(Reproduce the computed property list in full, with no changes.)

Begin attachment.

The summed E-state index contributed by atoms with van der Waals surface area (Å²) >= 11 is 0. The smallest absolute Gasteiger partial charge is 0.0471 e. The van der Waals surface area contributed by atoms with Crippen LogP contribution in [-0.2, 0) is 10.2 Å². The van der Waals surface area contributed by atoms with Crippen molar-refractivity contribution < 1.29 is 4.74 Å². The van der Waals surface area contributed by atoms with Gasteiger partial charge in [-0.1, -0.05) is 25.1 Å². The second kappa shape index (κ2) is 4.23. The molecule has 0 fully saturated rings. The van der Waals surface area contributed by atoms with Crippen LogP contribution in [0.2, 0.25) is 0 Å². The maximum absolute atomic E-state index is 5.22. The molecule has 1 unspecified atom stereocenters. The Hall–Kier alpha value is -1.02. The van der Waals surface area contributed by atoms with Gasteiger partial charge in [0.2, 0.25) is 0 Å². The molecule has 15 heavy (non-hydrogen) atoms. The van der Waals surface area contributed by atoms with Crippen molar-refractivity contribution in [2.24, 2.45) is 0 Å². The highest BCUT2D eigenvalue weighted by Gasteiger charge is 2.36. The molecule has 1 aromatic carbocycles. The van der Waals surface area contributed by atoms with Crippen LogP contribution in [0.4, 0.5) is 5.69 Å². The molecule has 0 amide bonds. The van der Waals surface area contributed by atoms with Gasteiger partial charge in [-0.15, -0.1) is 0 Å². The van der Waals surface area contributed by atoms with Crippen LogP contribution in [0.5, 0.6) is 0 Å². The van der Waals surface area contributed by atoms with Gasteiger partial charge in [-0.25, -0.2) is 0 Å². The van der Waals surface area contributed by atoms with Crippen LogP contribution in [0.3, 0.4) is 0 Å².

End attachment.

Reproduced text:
The summed E-state index contributed by atoms with van der Waals surface area (Å²) >= 11 is 0. The smallest absolute Gasteiger partial charge is 0.0471 e. The van der Waals surface area contributed by atoms with Crippen LogP contribution in [-0.2, 0) is 10.2 Å². The van der Waals surface area contributed by atoms with Crippen molar-refractivity contribution < 1.29 is 4.74 Å². The van der Waals surface area contributed by atoms with Gasteiger partial charge in [-0.1, -0.05) is 25.1 Å². The second kappa shape index (κ2) is 4.23. The molecule has 0 fully saturated rings. The van der Waals surface area contributed by atoms with Crippen LogP contribution in [0.2, 0.25) is 0 Å². The maximum absolute atomic E-state index is 5.22. The molecule has 1 unspecified atom stereocenters. The Hall–Kier alpha value is -1.02. The van der Waals surface area contributed by atoms with Gasteiger partial charge in [0.2, 0.25) is 0 Å². The molecule has 15 heavy (non-hydrogen) atoms. The van der Waals surface area contributed by atoms with Crippen molar-refractivity contribution in [2.24, 2.45) is 0 Å². The highest BCUT2D eigenvalue weighted by Gasteiger charge is 2.36. The molecule has 1 aromatic carbocycles. The van der Waals surface area contributed by atoms with Crippen LogP contribution in [0.4, 0.5) is 5.69 Å². The molecule has 0 amide bonds. The van der Waals surface area contributed by atoms with Gasteiger partial charge in [-0.15, -0.1) is 0 Å². The van der Waals surface area contributed by atoms with Crippen LogP contribution in [0.5, 0.6) is 0 Å². The van der Waals surface area contributed by atoms with Gasteiger partial charge in [-0.25, -0.2) is 0 Å². The van der Waals surface area contributed by atoms with Crippen LogP contribution in [0.3, 0.4) is 0 Å².